The big onions are starting to bulb up a little,probably around the 3lb mark but I added too much fertilizer to the compost and overwatered which caused the soil conductivity to rise too much and premature leaf "kill" of the lower leaves hence a smaller bulb.
Totally my fault and stupidity by adding too much fert. DOH !!
Where as the Kelsae onions for the 3-3.5lb class are doing really well so far,plenty of big thick green leaves and just starting to bulb.
I've got about 8-9 weeks to get them to 3-3.5 lbs so they should do that ...touch wood.
Not a single pest yet,no thrips,no botrytis.
My giant tomato plants are a mystery to me.
They got to 2 ft tall then split into 4 growing points and produced 8 trusses of flowers like a bush variety.
Don't think I'll be breaking any records with these.
The giant Pumpkin/Squash plant seems to have taken outside but hasn't grown much in the cold weather.
Spuds seem to be doing well and the shallots I pulled last week are slowly drying under cover outside.
Carrots and parsnips seem to be doing well so far.
Realised that I had forgotten to thin out one carrot so I removed it,to find a decent length,especially as it was a stump root.
So the tap root's getting down deep and another 3 months or so of bulking up and they should be pretty good.
Well things are still ticking over nicely over on the carrot front and the parsnips are huge.
So,so far no sign of any pests or disease.
I keep spraying with the Garlic spray and also given one sprayong of Provado Ultimate Bug Killer like last year.
The Kelsaes are starting to bulb up now and are looking pretty good.......BUT !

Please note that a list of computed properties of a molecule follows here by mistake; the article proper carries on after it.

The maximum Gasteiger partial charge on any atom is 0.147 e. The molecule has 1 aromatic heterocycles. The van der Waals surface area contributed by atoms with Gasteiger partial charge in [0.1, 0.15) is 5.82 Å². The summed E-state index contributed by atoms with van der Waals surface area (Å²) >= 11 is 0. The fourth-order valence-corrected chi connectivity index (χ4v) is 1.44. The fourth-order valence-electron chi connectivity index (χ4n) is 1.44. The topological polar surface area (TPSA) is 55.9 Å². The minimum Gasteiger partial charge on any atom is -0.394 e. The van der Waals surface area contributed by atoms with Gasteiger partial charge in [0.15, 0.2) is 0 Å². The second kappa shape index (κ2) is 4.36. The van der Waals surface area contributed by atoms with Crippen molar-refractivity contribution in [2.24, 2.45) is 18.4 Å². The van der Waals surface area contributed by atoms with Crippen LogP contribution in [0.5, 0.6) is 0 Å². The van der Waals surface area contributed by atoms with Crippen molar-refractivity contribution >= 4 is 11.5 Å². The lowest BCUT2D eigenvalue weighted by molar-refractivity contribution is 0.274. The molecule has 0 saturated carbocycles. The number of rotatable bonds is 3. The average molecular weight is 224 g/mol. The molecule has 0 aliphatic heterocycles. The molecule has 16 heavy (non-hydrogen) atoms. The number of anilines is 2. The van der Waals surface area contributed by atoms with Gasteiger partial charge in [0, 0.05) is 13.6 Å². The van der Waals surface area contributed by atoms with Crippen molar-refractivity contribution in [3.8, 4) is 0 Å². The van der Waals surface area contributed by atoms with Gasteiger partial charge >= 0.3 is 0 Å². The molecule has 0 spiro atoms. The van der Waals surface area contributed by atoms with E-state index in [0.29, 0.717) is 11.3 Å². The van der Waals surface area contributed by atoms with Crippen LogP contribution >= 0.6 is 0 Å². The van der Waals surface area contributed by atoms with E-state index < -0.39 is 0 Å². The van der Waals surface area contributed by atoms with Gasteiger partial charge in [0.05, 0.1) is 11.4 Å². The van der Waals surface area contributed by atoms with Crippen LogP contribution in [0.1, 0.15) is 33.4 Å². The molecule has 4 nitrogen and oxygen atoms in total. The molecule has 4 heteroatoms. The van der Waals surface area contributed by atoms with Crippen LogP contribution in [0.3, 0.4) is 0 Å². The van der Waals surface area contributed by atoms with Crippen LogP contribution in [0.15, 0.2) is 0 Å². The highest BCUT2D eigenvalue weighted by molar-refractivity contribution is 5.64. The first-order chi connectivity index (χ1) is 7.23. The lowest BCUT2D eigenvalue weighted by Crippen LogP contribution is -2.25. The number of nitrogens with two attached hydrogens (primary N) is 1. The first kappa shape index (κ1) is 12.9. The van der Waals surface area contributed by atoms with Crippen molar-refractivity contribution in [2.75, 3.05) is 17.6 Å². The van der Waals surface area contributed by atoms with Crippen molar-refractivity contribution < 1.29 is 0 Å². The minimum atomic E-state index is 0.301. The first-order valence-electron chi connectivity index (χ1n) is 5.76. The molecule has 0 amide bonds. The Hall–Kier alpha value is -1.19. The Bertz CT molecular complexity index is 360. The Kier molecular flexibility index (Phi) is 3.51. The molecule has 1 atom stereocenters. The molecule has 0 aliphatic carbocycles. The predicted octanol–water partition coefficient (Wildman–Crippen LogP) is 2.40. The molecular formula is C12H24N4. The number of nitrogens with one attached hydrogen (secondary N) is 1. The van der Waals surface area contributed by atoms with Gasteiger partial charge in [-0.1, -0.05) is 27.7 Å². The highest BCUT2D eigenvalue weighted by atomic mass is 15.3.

And it's a big But !!
One of them has gone double necked,just one but It's a worrying sign.
Mind you it is an odd looking one with no bulb to speak of just a big thick neck and massive leaves,so hopefully it's a one off and the others will be OK.
Into july and only 9 weeks until the 1st show.
The carrots outside seem to be doing really well,both the stumps and the long ones.
No pests or disease yet.
The ones I'm trying in the polytunnel have got really thin spindly leaves but a quick scrat about to reveal the carrot was amazing,over an inch across at the top and the smoothest ridge free skin ever.
Seems that Indoor growing is the way to go,but at this rate they'll be far too big by September I think.
I sowed two batches of peas a couple of weeks ago a week apart to try to get the timing right.
I decided to grow the variety "Dorian" or Mr Big as apparently according to Ian Simpson at the talk he gave these aren't succeptible to mildew at all,and given that all my shows are in September and you can set your watch by the arrival of Mildew on the peas to the 1st day in September up here,then this variety might be a goer for a change.
My shallots have pretty much shrivelled up outside so I topped and tailed them and placed them in some trays of wood shavings to dry out even more.
Got a couple of fruit set on the giant tomato plant but seing as the plant is only 2 feet tall I can't see them making a decent size.
And the giant onions are slowly bulbing,but not as I'd hoped due to my excessive fertilizing of the soil.